When I saw your ball bearing handle for the chuck key, an idea hit me. I have been working on plans for a collet chuck myself. Reading your comments made me realize that any keyed chuck for a threaded collet will require a lot of cranking. Anyway, my idea is to use an inexpensive, battery powered electric drill or screwdriver for this task. They can be purchased from various sources for $25 or even less. It would not need to have a lot of torque as the final tightening would be by hand and it should be very easy to make a square driver tip for the chuck. The tool could be kept on the charger by the lathe ready for instant use. Perhaps with additional accessories and one of those 1/4" hex quick change holders in the chuck, additional tips could be kept handy for other tasks at the lathe.

        Anyway, nice job and thanks for sharing.
        Paul A.

        Make it fit.
        You can't win and there is a penalty for trying!

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        • #5
          Originally posted by Ken_Shea
          This is one of those things that one should make right away because when you need it way down the road you won't remember, or is that just me.
          Yup, just you.

          The one that ALWAYS gets me though is the "Dang, I made a widget 2 years ago that will save me a ton of time making this part...if I could just FIND it!"
          Milton

          "Accuracy is the sum total of your compensating mistakes."

          "The thing I hate about an argument is that it always interrupts a discussion." G. K. Chesterton

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          • #6
            Bob I bought one of those 5c collet chucks with a D1-4" camlock fitting delivered for £99 it is very good value and pretty accurate too.I hear what your saying re tighhtening the collets but well worth the money.kindest regardsAlistair
            Please excuse my typing as I have a form of parkinsons disease

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            • #7
              Great little fixture Bob! I'll have to remember that one.

              Steve

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              • #8
                Paul, the electric drill is a good idea. Another is to mill a 3/8" socket adapter. I have a little 1/4" air ratchet, and I got a 1/4" to 3/8" adapter for it that would be perfect. Would spin it nice. It needs milling because whatever size the key is (didn't measure it) is slightly smaller than 3/8" square on my collet chuck. I would've gone that route, but I needed the chuck key to quit falling apart for the final tightening anyway, so this seemed like more fun.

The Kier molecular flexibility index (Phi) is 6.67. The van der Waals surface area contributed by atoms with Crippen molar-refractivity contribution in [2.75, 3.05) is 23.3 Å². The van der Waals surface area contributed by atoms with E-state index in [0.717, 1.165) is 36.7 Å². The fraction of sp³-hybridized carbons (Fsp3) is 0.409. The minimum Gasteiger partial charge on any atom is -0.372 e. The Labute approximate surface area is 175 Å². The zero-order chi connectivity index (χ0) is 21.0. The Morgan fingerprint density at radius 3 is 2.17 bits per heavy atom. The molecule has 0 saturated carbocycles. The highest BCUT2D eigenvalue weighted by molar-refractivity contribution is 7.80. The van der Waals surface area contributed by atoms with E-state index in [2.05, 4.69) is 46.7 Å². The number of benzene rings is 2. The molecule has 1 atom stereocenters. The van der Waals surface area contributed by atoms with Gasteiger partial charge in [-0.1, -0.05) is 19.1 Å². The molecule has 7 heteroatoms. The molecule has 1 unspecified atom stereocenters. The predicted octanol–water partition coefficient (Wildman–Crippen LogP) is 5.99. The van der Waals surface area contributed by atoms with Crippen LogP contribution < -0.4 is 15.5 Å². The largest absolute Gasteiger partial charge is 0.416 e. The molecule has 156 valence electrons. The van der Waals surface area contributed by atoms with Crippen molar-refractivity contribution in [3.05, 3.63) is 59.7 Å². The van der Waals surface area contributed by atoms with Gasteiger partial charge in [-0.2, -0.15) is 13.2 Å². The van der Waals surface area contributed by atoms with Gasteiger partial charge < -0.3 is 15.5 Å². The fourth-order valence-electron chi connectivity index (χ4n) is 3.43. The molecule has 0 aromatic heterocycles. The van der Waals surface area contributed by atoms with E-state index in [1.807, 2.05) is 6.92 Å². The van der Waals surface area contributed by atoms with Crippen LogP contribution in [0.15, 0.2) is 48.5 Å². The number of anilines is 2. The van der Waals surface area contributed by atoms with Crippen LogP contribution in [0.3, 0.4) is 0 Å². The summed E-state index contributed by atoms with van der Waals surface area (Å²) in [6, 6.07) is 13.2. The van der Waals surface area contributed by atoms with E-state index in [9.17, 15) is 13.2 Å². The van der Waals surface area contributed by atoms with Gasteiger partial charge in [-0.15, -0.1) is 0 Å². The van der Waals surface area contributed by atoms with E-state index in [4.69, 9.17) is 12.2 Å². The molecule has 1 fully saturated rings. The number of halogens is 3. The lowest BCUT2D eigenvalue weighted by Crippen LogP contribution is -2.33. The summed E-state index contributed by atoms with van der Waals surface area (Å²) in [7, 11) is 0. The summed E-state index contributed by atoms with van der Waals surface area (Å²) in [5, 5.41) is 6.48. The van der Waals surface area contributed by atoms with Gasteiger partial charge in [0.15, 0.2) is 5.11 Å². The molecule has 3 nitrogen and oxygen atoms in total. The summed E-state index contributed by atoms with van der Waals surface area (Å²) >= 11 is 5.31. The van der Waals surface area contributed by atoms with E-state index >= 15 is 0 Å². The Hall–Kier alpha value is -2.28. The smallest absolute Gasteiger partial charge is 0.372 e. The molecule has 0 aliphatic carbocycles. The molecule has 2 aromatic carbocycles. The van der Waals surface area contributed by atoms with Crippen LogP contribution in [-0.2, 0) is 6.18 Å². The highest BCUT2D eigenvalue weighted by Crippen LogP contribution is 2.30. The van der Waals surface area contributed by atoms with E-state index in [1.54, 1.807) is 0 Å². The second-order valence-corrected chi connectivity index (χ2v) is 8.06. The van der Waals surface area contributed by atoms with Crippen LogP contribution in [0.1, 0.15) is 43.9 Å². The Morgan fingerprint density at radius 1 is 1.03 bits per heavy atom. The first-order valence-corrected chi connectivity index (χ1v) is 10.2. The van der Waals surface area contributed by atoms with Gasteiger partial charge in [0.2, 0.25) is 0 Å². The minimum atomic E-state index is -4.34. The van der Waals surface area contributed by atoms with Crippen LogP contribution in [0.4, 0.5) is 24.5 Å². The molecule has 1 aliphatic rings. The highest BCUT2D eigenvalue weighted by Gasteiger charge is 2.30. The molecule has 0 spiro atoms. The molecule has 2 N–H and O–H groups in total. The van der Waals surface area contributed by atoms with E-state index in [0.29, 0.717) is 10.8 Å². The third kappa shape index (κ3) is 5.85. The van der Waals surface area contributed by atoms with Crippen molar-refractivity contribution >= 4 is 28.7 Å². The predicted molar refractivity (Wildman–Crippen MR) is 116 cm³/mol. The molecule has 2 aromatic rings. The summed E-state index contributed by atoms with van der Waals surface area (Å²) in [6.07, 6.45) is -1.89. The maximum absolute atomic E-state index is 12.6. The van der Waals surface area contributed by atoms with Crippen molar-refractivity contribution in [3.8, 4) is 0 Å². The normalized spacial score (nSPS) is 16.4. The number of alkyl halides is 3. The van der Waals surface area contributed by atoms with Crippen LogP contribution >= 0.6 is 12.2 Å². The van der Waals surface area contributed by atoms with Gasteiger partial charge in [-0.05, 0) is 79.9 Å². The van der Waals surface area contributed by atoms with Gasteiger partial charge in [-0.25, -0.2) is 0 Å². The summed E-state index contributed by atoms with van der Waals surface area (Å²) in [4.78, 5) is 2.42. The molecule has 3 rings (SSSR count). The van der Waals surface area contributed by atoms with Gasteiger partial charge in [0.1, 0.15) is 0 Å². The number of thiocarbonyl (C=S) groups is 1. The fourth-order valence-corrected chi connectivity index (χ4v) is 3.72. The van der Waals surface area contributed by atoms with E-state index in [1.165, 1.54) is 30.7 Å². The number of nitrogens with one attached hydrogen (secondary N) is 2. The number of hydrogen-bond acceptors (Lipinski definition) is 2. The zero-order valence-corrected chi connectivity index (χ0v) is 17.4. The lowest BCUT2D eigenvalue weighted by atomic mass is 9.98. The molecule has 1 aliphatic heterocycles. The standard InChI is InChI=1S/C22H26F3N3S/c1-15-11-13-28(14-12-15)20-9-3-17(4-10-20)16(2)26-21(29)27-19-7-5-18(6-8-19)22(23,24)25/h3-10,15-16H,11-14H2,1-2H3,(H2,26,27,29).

BTW, the ultimate collet chuck IMHO is the one J King made from a planetary gear set from an automatic transmission:



                I wonder if they planetary gears would make changing collets faster too due to the gear ratio or just the reverse?

                Someday I'll try my hand at copying it, but for now these smaller bits of tooling are a bit more my speed!

                Paul, I am a sucker for gadgets, I must admit, but as you see, I do eventually manage to put most of them to work.

                Cheers,

                BW
                ---------------------------------------------------

                http://www.cnccookbook.com/index.htm
                Try G-Wizard Machinist's Calculator for free:
                http://www.cnccookbook.com/CCGWizard.html

                Comment


                • #9
                  Nice work Bob. I love to look at your stuff, it looks real professional, unlike some of things I hash up. But I have every intention of getting to where you are at. Some day. Jay
                  "Just build it and be done"

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                  • #10
                    Good tips come at the right time . I remember the article now .But have been scratching my head trying to figurer out how to hold some parts I need to make for a Miser Hot Air engine I am building . Talk about good timing. Will build one of those fixtures.
                    Every Mans Work Is A Portrait of Him Self
                    http://sites.google.com/site/machinistsite/TWO-BUDDIES
                    http://s178.photobucket.com/user/lan...?sort=3&page=1